5. Avoid recurring meetings (without a clear agenda each time)
Recurring meetings have three possible states in my experience:
- They recur too soon (~50% of them)
- They recur too late (~40% of them)
- They recur just at the right time (~10% of them)
The majority of recurring meetings are just ways to book time on people’s calendars so you can get them together. Lots of time, at least at Microsoft, if you try and only book a meeting as-needed, no one can attend because they have other meetings already scheduled. Recurring meetings keep that time on their calendars booked just for you.
This means that recurring meetings either recur too soon (nothing to discuss) or too late (you should have already met – and sometimes have). In rare occasions, the timing is just right. Depending on where you work, you may not be able to get out of all recurring meetings – but you can try and make sure there’s an agenda sent ahead of time, or that they’re done standing in a small space At the very least, you can quietly excuse yourself if you don’t find the meeting useful.
6. Kill two birds with one stone
I’ve scheduled meetings during time I had scheduled to pack up my office or walk to the post office. I’ve scheduled meetings over lunch and commute times, even picking people up at their home to have a meeting while driving to work. I’ve scheduled meetings in a racquetball court or during planned social events. People usually understand – everyone’s busy. What’s the difference where the meeting takes place so long as we’re both committed to the outcome?
As mentioned in my previous post, I like to combine at least one meeting each day with a quick walk outside. Not only are we exercising our bodies at the same time as our brains, but it usually results in more engaged, creative conversation.
Meetings that serve a dual-purpose can really make a difference to your schedule. Another way this comes in handy: instead of having single 1:1 meetings with folks, get a few of you together to save the trouble of passing the results on amongst the group.
7. Minimize back and forth responses in email.
Sometimes 2-word responses to emails can just invite a back-and-forth exchange. “No” is almost never as good as “No” and here’s 2 sentences why not.
Email isn’t instant messaging. It’s meant to be “asynchronous”, not real-time. Frequently someone will ask me a yes/no question via email that I could easily just respond with a single word. Of course, if I’m able to anticipate their reaction, or if I know their motivation to begin with, a little extra information in a single email can save us the back-and-forth. For example:
”Yes, that’s the way the product is designed. We decided to do it this way because the data we’ve collected shows that people only use this feature in 0.05% of user sessions. For more information on the exact implementation details and detailed justification, you should check out the specification (here’s the link). After reading through, if you still have questions, please feel free to email. Thanks!”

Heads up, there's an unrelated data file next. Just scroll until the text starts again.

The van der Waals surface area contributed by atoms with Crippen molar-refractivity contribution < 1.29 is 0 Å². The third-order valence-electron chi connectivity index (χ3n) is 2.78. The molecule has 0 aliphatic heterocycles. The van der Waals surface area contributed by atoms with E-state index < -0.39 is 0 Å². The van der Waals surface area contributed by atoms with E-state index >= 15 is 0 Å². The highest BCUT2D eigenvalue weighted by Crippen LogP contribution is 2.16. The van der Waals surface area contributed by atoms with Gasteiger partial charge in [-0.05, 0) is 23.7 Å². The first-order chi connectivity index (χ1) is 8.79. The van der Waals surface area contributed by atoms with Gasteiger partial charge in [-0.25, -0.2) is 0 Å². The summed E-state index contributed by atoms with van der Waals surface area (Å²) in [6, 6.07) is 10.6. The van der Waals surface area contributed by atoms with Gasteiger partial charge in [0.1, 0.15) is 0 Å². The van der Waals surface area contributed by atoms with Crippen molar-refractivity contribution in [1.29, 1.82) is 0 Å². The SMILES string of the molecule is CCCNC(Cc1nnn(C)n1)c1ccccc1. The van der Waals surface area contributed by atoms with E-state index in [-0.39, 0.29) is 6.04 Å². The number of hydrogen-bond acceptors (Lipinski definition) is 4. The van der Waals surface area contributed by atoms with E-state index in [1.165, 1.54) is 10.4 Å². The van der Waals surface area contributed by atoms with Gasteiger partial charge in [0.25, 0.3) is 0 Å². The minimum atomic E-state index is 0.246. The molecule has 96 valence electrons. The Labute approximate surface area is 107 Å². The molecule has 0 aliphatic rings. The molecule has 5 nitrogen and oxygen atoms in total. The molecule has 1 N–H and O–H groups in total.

This applies to setting up time to get together as well. Saying “I’m free at 4” is never as effective as “I’m free at 4. If you’re not free at 4, could you give me a few options so I can choose the best time for both of us?” You can save at least three emails that way.
8. Get out of the habit of answering your phone when it rings
Respond to all phone calls with an email or text so you can work when you want. A great response to a missed call or a voicemail could be something like the following – concise with no wiggle room for follow-up:
“Hi Bob, I saw that you called. Sorry I wasn’t available. If this is about the trip on Friday, I’m currently booked on Alaska flight 416 and plan to get to the airport at 3:30. I’ll wait for you by the gate and I’ll have the documents we discussed. See you then – pls. email me if you have any questions. Thanks!”
Unless it’s a member of my family or a close friend, I don’t answer my phone if I’m in the middle of something. My voicemail asks people to send me a text or an email instead of leaving a voicemail (which takes time to listen to). But if they do leave a voicemail, I almost always follow-up with email or text. It forces people (including me) to be concise and keeps us from having to be available at the same time.
…ultimately, try shifting your mindset
Lots of people work this way: “I automatically accept meeting requests sent my way.”
It’s just a bad way to be productive. Try this instead:
“If a meeting is the most efficient way to get this done, I’ll accept the request… once I’ve confirmed that for myself… and then tried to shorten the length.”
Some of this stuff may sound crazy. Or it may be common sense to you by now. The bottom line is that your time is the single most important resource you have in order to contribute to the world. Don’t let time vampires or their meetings suck your blood dry!